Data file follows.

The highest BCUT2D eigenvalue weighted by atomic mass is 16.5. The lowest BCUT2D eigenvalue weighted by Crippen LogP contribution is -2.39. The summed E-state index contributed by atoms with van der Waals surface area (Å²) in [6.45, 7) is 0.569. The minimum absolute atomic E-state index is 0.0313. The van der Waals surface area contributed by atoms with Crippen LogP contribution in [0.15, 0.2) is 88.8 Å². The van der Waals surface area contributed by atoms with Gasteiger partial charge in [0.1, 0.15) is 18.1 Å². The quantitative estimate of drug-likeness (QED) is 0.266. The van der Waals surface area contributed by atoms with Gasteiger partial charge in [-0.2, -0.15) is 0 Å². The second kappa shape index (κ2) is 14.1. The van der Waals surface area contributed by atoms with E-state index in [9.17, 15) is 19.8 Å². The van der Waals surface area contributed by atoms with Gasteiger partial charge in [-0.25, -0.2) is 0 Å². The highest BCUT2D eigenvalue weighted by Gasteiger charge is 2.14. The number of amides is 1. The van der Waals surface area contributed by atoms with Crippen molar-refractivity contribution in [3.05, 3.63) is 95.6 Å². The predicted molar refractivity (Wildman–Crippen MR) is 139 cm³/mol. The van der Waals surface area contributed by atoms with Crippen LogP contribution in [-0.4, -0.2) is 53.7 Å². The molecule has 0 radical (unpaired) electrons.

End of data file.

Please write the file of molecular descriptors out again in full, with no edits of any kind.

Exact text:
The highest BCUT2D eigenvalue weighted by atomic mass is 16.5. The lowest BCUT2D eigenvalue weighted by Crippen LogP contribution is -2.39. The summed E-state index contributed by atoms with van der Waals surface area (Å²) in [6.45, 7) is 0.569. The minimum absolute atomic E-state index is 0.0313. The van der Waals surface area contributed by atoms with Crippen LogP contribution in [0.15, 0.2) is 88.8 Å². The van der Waals surface area contributed by atoms with Gasteiger partial charge in [0.1, 0.15) is 18.1 Å². The quantitative estimate of drug-likeness (QED) is 0.266. The van der Waals surface area contributed by atoms with Gasteiger partial charge in [-0.2, -0.15) is 0 Å². The second kappa shape index (κ2) is 14.1. The van der Waals surface area contributed by atoms with E-state index in [9.17, 15) is 19.8 Å². The van der Waals surface area contributed by atoms with Gasteiger partial charge in [-0.25, -0.2) is 0 Å². The highest BCUT2D eigenvalue weighted by Gasteiger charge is 2.14. The number of amides is 1. The van der Waals surface area contributed by atoms with Crippen molar-refractivity contribution in [3.05, 3.63) is 95.6 Å². The predicted molar refractivity (Wildman–Crippen MR) is 139 cm³/mol. The van der Waals surface area contributed by atoms with Crippen LogP contribution in [-0.4, -0.2) is 53.7 Å². The molecule has 0 radical (unpaired) electrons.